A parking reservation system that was tested in the Adirondacks last year will remain in place for 2022.
The New York State Department of Environmental Conservation (DEC) and Adirondack Mountain Reserve (AMR) recently announced that the pilot parking reservation system launched last spring to promote safe access to trails in the Route 73 corridor will resume May 1, following a successful inaugural year. More than 21,000 users registered at AMR’s website to make parking reservations that help protect public safety and improve visitors’ trip planning and preparation by ensuring guaranteed parking upon arrival.
From May 1 through October 31 this year, reservations will again be required to access the parking lot, trailheads, and trails located on the privately owned, 7,000-acre AMR property in the town of Keene in the High Peaks region. The Reserve has a longstanding conservation easement with DEC that allows public access for hiking. Additional hiking opportunities and parking lots can be found throughout the 2.6 million acres of public lands within the Adirondack Forest Preserve on a first-come, first-served basis.
“DEC and the Adirondack Mountain Reserve are gearing up to launch the second year of our parking reservation partnership using the valuable input shared by hikers, local leaders, and other stakeholders committed to making the Adirondacks safer and more accessible,” said DEC Commissioner Basil Seggos. “Tens of thousands of hikers and visitors successfully used the system last year and we will continue to work with AMR and others to build upon the progress we’ve made to encourage the safe, sustainable use of our trails to benefit both the recreating public and our natural resources.”
“We are very pleased with the results of the first year of the reservation system which was able to meet and exceed the three primary goals of the pilot: (1) to improve the safety for all those who travel the Route 73 corridor, (2) to provide fair and equitable access to parking for all levels of the hiking community and (3) to preserve and protect both public and private lands for future generations,” said John Schuler, General Manager of the Adirondack Mountain Reserve. “The mission of the Adirondack Mountain Reserve, as stated in our Conservation Easement, is to preserve and protect the forests, lakes, mountain streams, and wildlife on our lands, and we believe that our partnership with the DEC on the pilot parking reservation system is supporting our efforts to continue to carry out our mission. We are confident the second year will be even more successful.”
In its first year, the pilot parking reservation system accepted registrations from 14,200 New Yorkers, 6,600 registrations from people residing out of state, and 138 people from other countries. One-hundred-and-thirteen Canadian users registered last year, a reflection of border crossing restrictions in place during the COVID-19 pandemic. This number is expected to increase as restrictions are lifted.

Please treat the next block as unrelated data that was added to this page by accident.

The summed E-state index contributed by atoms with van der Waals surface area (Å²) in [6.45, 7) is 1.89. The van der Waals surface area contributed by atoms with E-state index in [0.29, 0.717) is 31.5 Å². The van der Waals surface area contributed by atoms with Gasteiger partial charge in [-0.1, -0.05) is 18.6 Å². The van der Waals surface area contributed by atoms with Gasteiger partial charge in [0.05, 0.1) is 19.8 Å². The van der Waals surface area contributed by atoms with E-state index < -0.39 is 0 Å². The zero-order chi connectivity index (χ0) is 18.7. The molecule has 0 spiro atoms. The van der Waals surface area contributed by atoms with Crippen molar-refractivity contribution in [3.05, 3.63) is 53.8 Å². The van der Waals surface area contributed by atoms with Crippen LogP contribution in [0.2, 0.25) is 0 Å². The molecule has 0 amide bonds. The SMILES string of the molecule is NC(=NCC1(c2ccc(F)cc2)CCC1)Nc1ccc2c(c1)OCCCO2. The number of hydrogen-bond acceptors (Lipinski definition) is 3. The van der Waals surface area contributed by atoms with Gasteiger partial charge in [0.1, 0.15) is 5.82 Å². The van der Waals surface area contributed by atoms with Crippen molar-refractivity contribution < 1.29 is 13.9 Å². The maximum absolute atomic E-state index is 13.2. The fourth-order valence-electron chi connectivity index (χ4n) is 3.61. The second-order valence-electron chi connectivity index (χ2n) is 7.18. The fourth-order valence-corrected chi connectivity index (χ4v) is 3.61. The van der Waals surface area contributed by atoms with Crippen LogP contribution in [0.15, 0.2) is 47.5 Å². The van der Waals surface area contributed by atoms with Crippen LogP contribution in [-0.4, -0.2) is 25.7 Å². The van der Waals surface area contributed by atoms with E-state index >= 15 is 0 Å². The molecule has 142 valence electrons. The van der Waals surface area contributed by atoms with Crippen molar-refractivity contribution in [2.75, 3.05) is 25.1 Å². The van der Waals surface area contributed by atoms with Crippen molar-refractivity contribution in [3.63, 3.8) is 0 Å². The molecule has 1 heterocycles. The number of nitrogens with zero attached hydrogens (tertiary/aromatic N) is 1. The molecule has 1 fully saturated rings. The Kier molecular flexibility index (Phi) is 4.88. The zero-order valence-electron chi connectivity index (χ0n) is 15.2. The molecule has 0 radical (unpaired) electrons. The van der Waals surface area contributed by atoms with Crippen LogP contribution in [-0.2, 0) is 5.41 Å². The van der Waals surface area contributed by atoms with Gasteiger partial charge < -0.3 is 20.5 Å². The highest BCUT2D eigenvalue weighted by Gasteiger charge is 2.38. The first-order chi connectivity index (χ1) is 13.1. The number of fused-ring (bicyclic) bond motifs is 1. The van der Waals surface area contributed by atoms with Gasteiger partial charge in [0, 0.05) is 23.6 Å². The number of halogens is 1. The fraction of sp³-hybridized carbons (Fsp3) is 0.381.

Advanced parking reservations at AMR are available at no-cost and must be obtained for single-day or overnight use, getting dropped off or picked up in the AMR lot by a vehicle, or arriving by bicycle. Seventy reservations, including overnight reservations, are available per day. Walk-in users without a reservation are not permitted unless these users can provide a Greyhound or Trailways bus ticket from within the past 24 hours. Reservations are also required for access to the Noonmark and Round Mountain trailheads located on AMR property.
Reservations can be made as far as two weeks in advance. New bookings for 2022 will open on April 17, and users will be able to make reservations 14 days out on a 24-hour rolling basis.
When compared to previous years, 2021’s reservation system resulted in visitor use at AMR more equally distributed throughout the week. This information is valuable in helping DEC and AMR determine if the pilot system is reducing the heavy use typically experienced on weekends or holidays, and if dispersing visitors will help both minimize natural resource impacts from crowded trails and provide visitors with a more natural experience. In addition to multi-agency efforts to reduce dangerous and illegal parking in the vicinity, the pilot reservation program also dramatically reduced traffic congestion and the number of pedestrians walking on or along Route 73, a public safety issue.
Since the program launched in April 2021, DEC and AMR made several updates to improve access and the user experience. AMR installed an automatic one-way gate to allow for late departures from the parking lot. AMR also implemented e-mail reservation reminders to help reduce the number of no-shows. Shortly after launch, the number of individuals permitted per reservation was increased to eight and the booking window was adjusted, allowing reservations to be made up to 12 hours in advance. AMR also moved the start time for the rolling two-week opening of future dates from midnight to noon.
DEC and AMR continue to work together to adaptively manage the pilot to improve public safety, ensure equitable access, and promote sustainable use of this popular hiking destination. Learn more about the Adirondack Mountain Reserve on DEC’s website. For a list of frequently asked questions and to register, visit AMR’s website. Reservations will open April 17, 2022.